The state of California has no shortage of financial woes, but returns for its two biggest public pension systems are back to levels not seen since the 2008 economic implosion.
Indeed, in quick succession, the $146.4 billion California State Teachers’ Retirement System and the $225.7 billion California Public Employees’ Retirement System reported meaningful gains in the calendar year ending Dec. 31, with CalSTRS notching a 12.7 percent return and CalPERS seeing a 12.5 percent return on its investment portfolio.
For CalPERS, the performance means its assets have grown by more than $65 billion since March 2009, when the pension hit its low point of $160 billion. CalSTRS has meanwhile gained more than $34.8 billion over the same period.
Both pensions touted beating their benchmarks in their releases. CalSTRS topped its benchmark by 0.24 percent, led by its U.S. stock portfolio, which returned 17.2 percent last year. Its private equity portfolio performed none too shabbily, either, returning 16.9 percent to the fund. And CalSTRS’s non-U.S. equity holdings returned 12.8 percent. Performing the worst were CalSTRS’ real estate holdings, which eked out a return of just 0.01 percent.
By comparison, CalPERS’ performance was given an even bigger boost by its private equity program, which returned 21.5 percent to the pension, followed by its U.S. equity portfolio, which returned 17.3 percent and its non-U.S. equity holdings, which gained 12.8 percent.
As a point of comparison, the S&P 500 closed 2010 up 15 percent.
Christopher Allman, CalSTRS’s chief investment officer, managed to sound both proud yet contrite in the pension’s press release. “While we’ve set the groundwork for a slow but steady recovery, we still have to work through the losses we took in 2008. Nonetheless, we’re beginning to see the first green shoots of a rebound from the financial crisis,” he said.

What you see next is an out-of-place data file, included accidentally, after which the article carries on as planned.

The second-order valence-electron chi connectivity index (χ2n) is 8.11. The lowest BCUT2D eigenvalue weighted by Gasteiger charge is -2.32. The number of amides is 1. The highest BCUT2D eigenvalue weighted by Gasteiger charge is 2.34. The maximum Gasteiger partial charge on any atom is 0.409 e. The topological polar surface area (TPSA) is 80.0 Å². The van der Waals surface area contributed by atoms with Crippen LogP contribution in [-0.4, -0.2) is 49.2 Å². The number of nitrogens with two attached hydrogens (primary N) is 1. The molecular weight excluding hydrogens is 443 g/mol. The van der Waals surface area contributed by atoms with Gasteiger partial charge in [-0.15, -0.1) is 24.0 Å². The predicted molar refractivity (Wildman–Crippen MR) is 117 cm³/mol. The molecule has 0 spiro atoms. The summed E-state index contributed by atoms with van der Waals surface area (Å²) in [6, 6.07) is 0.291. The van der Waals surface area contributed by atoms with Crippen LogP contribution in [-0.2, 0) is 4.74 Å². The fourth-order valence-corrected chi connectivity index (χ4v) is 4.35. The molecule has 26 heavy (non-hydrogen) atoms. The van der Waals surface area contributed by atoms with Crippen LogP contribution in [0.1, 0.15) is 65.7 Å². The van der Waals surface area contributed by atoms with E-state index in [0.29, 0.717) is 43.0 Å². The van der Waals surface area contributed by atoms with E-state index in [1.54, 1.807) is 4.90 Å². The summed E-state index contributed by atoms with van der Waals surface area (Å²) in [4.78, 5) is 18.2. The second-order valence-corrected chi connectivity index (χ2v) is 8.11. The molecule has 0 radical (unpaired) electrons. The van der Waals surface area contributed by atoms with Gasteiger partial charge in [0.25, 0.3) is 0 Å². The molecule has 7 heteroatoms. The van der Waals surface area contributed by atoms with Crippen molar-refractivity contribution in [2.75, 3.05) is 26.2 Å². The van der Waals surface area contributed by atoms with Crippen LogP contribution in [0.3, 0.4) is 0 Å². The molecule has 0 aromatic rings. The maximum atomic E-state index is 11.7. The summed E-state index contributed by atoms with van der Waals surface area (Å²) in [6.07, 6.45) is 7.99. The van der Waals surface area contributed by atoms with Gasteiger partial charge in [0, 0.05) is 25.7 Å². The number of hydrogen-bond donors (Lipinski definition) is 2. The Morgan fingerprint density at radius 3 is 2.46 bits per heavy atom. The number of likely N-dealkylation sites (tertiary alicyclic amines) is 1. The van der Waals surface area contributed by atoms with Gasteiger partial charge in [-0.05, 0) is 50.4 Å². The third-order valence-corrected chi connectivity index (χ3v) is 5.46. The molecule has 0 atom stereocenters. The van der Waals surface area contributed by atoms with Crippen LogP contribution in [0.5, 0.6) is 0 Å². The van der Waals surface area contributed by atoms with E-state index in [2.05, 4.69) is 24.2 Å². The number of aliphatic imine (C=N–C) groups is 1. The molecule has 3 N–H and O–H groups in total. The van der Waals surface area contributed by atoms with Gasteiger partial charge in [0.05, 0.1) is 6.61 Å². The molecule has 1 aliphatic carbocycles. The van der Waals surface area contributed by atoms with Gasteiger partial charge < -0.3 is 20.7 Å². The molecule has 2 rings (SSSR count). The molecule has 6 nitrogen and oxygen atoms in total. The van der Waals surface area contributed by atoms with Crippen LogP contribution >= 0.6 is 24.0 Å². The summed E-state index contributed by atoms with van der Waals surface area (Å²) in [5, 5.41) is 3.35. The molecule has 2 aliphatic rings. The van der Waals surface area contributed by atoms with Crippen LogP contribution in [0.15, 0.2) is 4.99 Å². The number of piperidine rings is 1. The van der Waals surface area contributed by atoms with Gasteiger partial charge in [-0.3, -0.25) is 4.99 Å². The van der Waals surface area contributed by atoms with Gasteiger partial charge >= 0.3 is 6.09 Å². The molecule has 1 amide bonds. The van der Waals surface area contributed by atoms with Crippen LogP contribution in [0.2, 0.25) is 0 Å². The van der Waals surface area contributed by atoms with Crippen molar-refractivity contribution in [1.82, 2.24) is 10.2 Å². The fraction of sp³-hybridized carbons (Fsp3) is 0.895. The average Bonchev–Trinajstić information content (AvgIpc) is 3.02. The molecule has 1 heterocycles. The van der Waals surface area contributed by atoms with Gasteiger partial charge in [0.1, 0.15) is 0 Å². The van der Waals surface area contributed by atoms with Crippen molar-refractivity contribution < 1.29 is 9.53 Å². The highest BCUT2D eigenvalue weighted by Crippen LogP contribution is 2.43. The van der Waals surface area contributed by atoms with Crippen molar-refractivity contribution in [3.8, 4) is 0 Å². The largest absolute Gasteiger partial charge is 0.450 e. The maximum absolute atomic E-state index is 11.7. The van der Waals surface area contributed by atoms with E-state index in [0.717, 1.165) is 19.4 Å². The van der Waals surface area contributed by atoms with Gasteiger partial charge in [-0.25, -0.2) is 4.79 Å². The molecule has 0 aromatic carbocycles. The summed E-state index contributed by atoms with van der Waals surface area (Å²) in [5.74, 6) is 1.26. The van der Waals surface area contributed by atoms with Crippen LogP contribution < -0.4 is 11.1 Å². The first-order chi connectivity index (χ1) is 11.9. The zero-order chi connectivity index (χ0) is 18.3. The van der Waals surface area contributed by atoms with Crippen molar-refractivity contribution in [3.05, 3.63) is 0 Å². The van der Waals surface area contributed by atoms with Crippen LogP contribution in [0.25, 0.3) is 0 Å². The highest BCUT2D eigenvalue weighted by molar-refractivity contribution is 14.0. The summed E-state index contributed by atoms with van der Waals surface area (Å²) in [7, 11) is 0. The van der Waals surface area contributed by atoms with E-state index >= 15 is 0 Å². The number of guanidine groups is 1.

Joseph Dear, CalPERS’s chief investment officer, sounded a little more self-assured in his fund’s statement. “We repositioned our portfolio to take full advantage of the overall gains in the market last year. The strong returns we saw in 2010 prove that our comprehensive evaluation of all our investments is paying off for our members, employers and taxpayers.”
Added Dear in the release: “During 2010, we reduced portfolio leverage and ended relationships with several real estate partners who didn’t meet our expectations. Our current focus is on income-generating properties, and now that we’re beginning to see signs of a rebound in the market we’ll be ready to take advantage of opportunities as they arise.”